A French military convoy rolls through the Central African Republic. Violence has continued after the forced resignation of Michel Djotodia., a photo by Pan-African News Wire File Photos on Flickr.
Central African Republic: Persistent Violence Causes Great Concern
22 JANUARY 2014
As a semblance of normality returns to Bangui, violence grinds on elsewhere in the country, particularly the north-west. The ICRC and the Central African Red Cross Society are stepping up their efforts to bring aid to the victims.
Even though an unsure calm can be seen to be returning to the streets of the capital, where life is gradually returning to normal despite ongoing sporadic outbreaks of violence, armed men who are out in strength on the roads leading out of Bangui to the north and west continue to expose the population to attacks.
Over the past three days, Central African Red Cross volunteers have buried over 60 bodies in the area around Bossembélé, Boyali and Boali. The ICRC has removed 29 injured people from the same area. On 18 January, an aircraft chartered by the ICRC landed at Bangui with a 26-tonne load of medical supplies.
The violence is pushing ever more people to take refuge in the bush or in places of worship. The large numbers of displaced people in Bangui do not yet feel secure enough to return to their homes.
In the north of the country, hundreds of people from the capital, including armed men, continue to flow into the Vakaga region, near the borders with Sudan and Chad. For Gabriel Mukalai, head of the ICRC sub-delegation in Ndélé, "The presence of heavily armed men in the area, which has been spared the violence that has rocked Bangui and the rest of the country, is disturbing."
"We are extremely concerned about the welfare of the people. We are calling on all those who have armed themselves to respect human life and dignity," said Georgios Georgantas, head of the ICRC delegation in the country. "The transitional authorities of the Central African Republic and the international armed forces in the country must take immediate action to provide security. Until that happens, people will continue to live in fear."
Treating the injured: a priority
"The priority is to administer first aid and to manage mortal remains with dignity. The number of casualties in Bangui has been going down, but needs are increasing elsewhere," said Bonaventure Bawirutwabo, the ICRC's medical coordinator in the country. "There is an acute shortage of suitable care facilities in the backcountry. That's why we are arranging to have the most seriously injured people taken to Bangui's community hospital, where one of our medical teams has been hard at work since the beginning of January."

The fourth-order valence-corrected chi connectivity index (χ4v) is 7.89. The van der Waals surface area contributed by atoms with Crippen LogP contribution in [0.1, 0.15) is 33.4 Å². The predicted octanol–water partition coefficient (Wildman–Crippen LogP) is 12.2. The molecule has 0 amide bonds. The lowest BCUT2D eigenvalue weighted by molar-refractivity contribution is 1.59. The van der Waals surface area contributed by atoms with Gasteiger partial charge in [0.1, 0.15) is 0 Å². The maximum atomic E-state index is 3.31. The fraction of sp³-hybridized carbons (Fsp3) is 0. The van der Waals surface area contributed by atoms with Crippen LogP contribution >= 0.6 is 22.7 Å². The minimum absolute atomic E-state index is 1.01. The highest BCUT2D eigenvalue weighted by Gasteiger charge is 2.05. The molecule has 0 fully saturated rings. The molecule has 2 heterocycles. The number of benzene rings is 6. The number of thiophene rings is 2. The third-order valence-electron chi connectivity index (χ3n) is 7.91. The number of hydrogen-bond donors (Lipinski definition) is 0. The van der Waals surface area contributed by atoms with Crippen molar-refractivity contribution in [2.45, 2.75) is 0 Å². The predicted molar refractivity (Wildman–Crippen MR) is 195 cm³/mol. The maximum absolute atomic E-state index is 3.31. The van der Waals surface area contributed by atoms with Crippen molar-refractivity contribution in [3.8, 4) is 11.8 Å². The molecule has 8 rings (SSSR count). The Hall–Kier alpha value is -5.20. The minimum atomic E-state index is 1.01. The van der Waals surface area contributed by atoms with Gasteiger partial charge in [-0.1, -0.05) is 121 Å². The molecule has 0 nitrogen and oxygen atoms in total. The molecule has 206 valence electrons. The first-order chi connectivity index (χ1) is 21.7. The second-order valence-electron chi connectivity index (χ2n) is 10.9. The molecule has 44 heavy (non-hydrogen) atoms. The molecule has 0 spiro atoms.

ICRC and Central African Red Cross personnel have gone to Bossembélé, Boyali and Boali, north-west of Bangui, to provide care on the spot for people with minor injuries and transfer the seriously injured to hospital. To facilitate the work of Central African Red Cross volunteers, the ICRC provided them with first-aid equipment and the supplies needed to recover and handle mortal remains.
Maintaining relief effort for thousands of displaced people
The priority for thousands of displaced people in Bangui as elsewhere in the country is to obtain shelter and other basic necessities. "People are fleeing the violence in great haste, often leaving everything behind," said Mr Georgantas. "They need security, but they also need water, food and health care."
Highlights of the past week's activities:
Three additional wells were built and water services provided for 10,000 people in the city of Ndélé.
More than 210,000 litres of clean drinking water were delivered each day to Bangui airport in cooperation with the national water board to meet the needs of tens of thousands of displaced people living there.
Some 15,000 litres of clean drinking water were delivered every day to Boy-Rabe monastery, where 30,000 people have taken refuge.
Enough food was distributed to 7,000 people at the Carmel mission in Bimbo, south of Bangui, to cover their needs for one week.
Operations were performed on 65 patients at Bangui's community hospital by an ICRC surgical team.
Nearly 950 patients, including 169 who came for ante-natal checkups and 13 to give birth to a child, have been seen since the beginning of the year by the medical staff of mobile clinics in Kaga Bandoro, in the centre of the country.
Three visits to places of detention were carried out to assess conditions. Emergency action was taken in the Ngaragba detention centre, where food was distributed to 45 detainees.